There was a moment in the never ending goals that I thought of a cousin and a friend Shaun McDaid and Dessie Larkin gone long before their time, both fanatical ‘pool supporters ’ who would be in their absolute element had they been here or anywhere near a telly on Sunday evening. I was sitting high in the new stand looking down into the Kop as Liverpool recorded a historic win over Manchester United.
I’m a Spurs fan myself, and have been since I was 8 years old. I paid in for my spurs rig every week in to the late Billy Doherty, to his sports shop in the Port Road with money from a paper run selling the Evening Press for the late John Crearand.
In all these years I never once have seen Spurs play live, the team I have supported all my life. On Sunday it was my third time at an English premier soccer game, each time Liverpool played. The first was in the late eighties in Wembley. I didn’t go over to see the game. I was covering an athletic event, where Finn Valley Athletic was competing in. Patsy Mc Gonagle took us on a detour and at half time the gates were opened in Wembley Muck like Finn Park at Home in those days and we slipped in and watched the second half of the Charity Shield where Wimbledon played and were defeated by Liverpool.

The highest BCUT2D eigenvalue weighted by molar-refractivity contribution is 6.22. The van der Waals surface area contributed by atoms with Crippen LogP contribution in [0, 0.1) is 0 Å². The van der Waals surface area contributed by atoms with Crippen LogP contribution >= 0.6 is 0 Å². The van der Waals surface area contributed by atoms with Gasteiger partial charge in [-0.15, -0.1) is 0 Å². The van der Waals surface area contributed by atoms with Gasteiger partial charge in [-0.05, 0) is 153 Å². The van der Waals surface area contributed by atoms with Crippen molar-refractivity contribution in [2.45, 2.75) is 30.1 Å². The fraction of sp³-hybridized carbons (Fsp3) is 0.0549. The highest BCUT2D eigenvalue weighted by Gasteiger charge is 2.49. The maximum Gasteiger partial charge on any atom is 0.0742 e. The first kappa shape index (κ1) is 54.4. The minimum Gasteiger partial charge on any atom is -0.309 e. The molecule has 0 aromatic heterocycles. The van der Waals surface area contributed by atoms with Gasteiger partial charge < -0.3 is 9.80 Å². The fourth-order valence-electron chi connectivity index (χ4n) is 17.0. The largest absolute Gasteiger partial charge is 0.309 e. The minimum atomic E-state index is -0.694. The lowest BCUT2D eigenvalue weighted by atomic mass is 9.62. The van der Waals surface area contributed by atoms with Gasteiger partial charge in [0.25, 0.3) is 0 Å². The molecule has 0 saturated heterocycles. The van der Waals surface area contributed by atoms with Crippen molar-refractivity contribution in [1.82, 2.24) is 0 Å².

When our three sons arrived on the scene I had them all signed up in the Spurs Supporters Club but their uncle Peadar convinced them all to join Liverpool. Over the years we had a good few holidays in England, always taking the car on the ferry because of my dislike of flying. And our boys always wanted to include a drive past Anfield and get a tour of the stadium if possible. Ten years ago we went to our first Liverpool game when they played Norwich and defeated them.
As always we sailed from Belfast in the overnight ferry to Birkenhead in Liverpool, back then it was the Norse Irish Ferry that did the crossing, now it is one of the two massive ferries that Stenna runs across the Irish Sea on the eight hour crossing. Even when I’m not going on a boat trip and heading into Belfast I love to spot the funnel of one of these ferries docked at the port or coming or going into Belfast harbour as you drive in the M2 motorway into Belfast. It’s so inviting when you go on a trip and it makes the journey a bit part of the holiday.